About 1/5 of PEComas are diagnosed during diagnostic imaging for a different reason.11 In the remaining cases, the most common symptoms in advanced tumors are the result of the tumor pressing on adjacent organs. Since malignant behavior of PEComas is uncertain, Folpe et al12 proposed the division of PEComas into three categories of risk: benign tumors, tumors with uncertain malignancy potential, and malignant tumors (Table 1). A biopsy is always required to make a definitive diagnosis and define the potential of malignancy. The most commonly used is core needle biopsy with ultrasound or computed tomography guidance. As a last resort, an open biopsy may be performed. A core-needle biopsy allows for a diagnosis with the same effectiveness as an open biopsy with a lower risk of complications.13 In general, a size of more than 5 cm and a mitotic rate of 1/HPF are significantly associated with malignant behavior and risk of recurrence (Table 1).12 Bleeker risk category is a risk factor significantly associated with OS, as well as presence of synchronous metastases at the time of diagnosis.12,14

Table 1 Classification of PEComa

Molecular Characteristics

In the most recent PEComa analysis, the most common mutations were found in the TP53 gene (47% of cases), ATRX (32%), and MSH3 (17%). Mutations in the TSC1 and TSC2 genes were found in 11% and 29% of patients, respectively. Presence of TSC1 vs TSC2 mutation was reported not to impact PFS or OS in differently while on mTOR on chemotherapy treatment.16 Although TSC1/2 and TFE3 were considered to be mutually exclusive,17 it has recently been reported that TSC1/2-mTOR pathway and TFE3 overexpression may be detected concordantly.18 In France, a retrospectively study (NCT05617105) is ongoing to define the percentage of tumors with FISH (Fluorescence In Situ Hybridization) identified TFE3 rearrangements in 100 PEComa patients in University Hospital in Strasbourg. Tuberous sclerosis complex (TSC) related PEComa is also studied in NCT05676099 biosample repository and natural history database study.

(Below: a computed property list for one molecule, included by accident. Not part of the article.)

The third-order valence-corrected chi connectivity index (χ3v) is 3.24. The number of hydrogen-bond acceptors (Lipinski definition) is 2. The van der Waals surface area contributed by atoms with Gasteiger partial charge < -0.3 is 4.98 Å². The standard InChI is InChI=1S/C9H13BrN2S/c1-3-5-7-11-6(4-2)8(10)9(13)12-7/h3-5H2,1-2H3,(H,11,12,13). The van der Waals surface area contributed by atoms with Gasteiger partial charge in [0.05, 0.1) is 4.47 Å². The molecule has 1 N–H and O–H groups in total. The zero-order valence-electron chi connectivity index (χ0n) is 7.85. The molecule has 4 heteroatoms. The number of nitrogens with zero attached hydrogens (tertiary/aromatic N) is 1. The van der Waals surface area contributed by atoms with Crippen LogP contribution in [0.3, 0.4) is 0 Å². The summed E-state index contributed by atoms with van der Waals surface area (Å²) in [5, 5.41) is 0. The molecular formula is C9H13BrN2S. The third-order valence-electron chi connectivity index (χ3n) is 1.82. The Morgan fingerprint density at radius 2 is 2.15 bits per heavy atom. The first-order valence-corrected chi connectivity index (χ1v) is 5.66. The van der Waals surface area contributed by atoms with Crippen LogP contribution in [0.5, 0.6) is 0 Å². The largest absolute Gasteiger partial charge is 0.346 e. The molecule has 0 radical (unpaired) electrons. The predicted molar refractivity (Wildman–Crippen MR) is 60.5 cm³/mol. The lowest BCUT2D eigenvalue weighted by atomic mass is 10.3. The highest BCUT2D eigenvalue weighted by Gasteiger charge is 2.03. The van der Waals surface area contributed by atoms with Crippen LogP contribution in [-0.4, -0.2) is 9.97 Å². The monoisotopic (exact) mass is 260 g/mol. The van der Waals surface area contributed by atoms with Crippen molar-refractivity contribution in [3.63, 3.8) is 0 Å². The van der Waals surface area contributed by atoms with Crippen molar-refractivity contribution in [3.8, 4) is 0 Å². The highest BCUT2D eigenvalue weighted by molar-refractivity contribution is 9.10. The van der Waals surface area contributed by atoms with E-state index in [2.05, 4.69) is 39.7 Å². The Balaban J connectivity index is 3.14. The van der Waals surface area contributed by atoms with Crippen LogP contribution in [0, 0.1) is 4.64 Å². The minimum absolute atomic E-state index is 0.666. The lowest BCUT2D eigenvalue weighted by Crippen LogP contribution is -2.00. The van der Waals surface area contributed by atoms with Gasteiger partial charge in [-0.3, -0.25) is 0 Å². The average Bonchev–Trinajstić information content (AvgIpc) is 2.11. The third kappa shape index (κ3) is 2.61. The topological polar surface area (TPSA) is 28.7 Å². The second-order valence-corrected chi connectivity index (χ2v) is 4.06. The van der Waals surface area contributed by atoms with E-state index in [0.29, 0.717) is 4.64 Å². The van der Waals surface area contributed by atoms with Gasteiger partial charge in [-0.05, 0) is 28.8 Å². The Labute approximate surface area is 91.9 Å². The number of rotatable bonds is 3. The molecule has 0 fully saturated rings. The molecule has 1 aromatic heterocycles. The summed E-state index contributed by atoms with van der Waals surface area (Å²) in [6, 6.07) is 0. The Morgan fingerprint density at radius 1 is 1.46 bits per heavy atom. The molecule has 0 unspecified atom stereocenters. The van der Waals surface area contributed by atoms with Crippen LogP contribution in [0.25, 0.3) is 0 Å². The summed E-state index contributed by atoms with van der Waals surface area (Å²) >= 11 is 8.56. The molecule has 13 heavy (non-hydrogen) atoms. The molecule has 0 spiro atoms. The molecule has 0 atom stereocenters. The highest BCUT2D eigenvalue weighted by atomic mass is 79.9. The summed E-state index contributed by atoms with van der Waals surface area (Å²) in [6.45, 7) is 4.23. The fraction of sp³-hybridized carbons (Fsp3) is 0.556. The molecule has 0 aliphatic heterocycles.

Interestingly, TP53 mutations occurred less frequently (25 vs 60%, p = 0.055) in tumors mutated with TSC1/2 compared to tumors with wild type TSC1. At the same time, mutations in MSH3 (in 25% of cases, n = 1/4) and ERCC2 (14%, n = 2/14) were only reported in TSC1/2-mutated tumors.5 In general, PEComas are also characterized by a specific transcriptomic signature with the overexpressed DAPL1, MLANA, SULT1C2, GPR143, and CHI3L1 genes and with epigenetic signatures of lysosomal and melanocytic proteins as biomarkers.19 Furthermore, the PEComa tumour microenvironment is characterized by a significant influx of NK and fibroblasts, and a decreased number of CD8+ T cells and B cells.5 PEComa tumors are also being characterized in NCT03967834 MIRAS Project From SARRA (SARcome RAre) Project of the French Sarcoma Group (MIRAS) that is designed for multimodal immune characterization of rare soft tissue sarcomas.

Selection Criteria for Surgery

Due to the rarity of the disease, there are no clear established and described criteria for the operability of PEComa. However, the process of qualifying for surgery takes into account that the most common locations for the development of PEComa are the uterus, skin, liver, and colon.12 Moreover, large malignant PEComas are diagnosed especially in the extraperitoneal space.20 The surgery qualification should be multidisciplinary with surgeons experienced in liver surgery, vascular surgery, and retroperitoneal tumors, also due to the risk of metastases to the lungs of 90%.21 In particular, each patient should undergo staging before qualifying for surgery.